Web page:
How we change what others think, feel, believe and do
Perissologia is the excessive use of words.
My dearest sir, it is a delight to see you in such stirling and excellent health. Never, I say, have I set eyes on such a fine specimen of man who sets my mind a-dancing with pleasure. (= hello)
Would that I could sing my heart, the birds and bees would faint with the sounds of such ecstasy that burns my very soul in sacred flame! (= I'm happy)
Sometimes you can go too far. Where a certain amount of delightful wordplay can spice up the language, there is level beyond which listeners get confused, bored or irritated. Or all three.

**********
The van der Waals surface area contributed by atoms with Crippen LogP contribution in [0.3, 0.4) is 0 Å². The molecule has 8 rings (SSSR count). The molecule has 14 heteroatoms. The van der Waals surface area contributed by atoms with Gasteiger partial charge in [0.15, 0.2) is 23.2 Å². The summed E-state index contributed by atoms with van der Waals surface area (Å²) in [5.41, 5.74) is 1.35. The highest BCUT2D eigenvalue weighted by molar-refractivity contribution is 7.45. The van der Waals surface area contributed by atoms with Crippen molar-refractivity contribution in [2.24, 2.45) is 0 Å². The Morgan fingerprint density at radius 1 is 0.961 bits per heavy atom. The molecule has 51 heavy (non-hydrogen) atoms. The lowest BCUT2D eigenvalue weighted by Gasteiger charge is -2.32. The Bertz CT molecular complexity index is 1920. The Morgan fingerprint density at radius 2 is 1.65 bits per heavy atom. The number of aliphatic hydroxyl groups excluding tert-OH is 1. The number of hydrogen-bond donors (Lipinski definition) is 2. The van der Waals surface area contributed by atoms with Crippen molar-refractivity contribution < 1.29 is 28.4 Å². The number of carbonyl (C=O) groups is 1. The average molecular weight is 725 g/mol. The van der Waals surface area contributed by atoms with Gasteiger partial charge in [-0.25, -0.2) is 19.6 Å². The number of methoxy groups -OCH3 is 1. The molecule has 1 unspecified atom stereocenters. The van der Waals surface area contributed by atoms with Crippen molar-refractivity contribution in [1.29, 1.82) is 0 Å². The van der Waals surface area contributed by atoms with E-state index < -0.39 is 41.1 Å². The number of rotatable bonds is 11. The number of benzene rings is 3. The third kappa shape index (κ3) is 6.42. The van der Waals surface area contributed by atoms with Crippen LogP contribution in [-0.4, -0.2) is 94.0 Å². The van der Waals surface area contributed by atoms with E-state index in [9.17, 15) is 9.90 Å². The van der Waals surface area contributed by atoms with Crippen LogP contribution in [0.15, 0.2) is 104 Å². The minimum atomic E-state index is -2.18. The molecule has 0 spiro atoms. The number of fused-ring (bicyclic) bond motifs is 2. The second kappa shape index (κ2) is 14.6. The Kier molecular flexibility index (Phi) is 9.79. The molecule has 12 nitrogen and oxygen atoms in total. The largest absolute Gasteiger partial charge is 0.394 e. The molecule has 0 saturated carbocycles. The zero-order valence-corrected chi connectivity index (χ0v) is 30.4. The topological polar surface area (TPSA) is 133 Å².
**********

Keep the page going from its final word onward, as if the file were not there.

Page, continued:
The net result is that meaning may be lost or distorted.
Perissologia can stem from anxiety, resulting in people who do not know when to stop. It can also be used by people who like the sound of their own voice or who do not want to listen to others. It can in this way be used for filibustering (talking to use up available time and so block other people).
Perissologia includes stating the obvious and use of redundancy where brevity suits best. It can also happen when a person says something, then wonders if their audience understands and decides to explain in excruciating detail.
Perissologia is also known as prolixity, verbosity and garrulousness. It has also been called, rather vulgarly, 'verbal diarrhoea'.
Classification: Grammar, Distortion, Hidden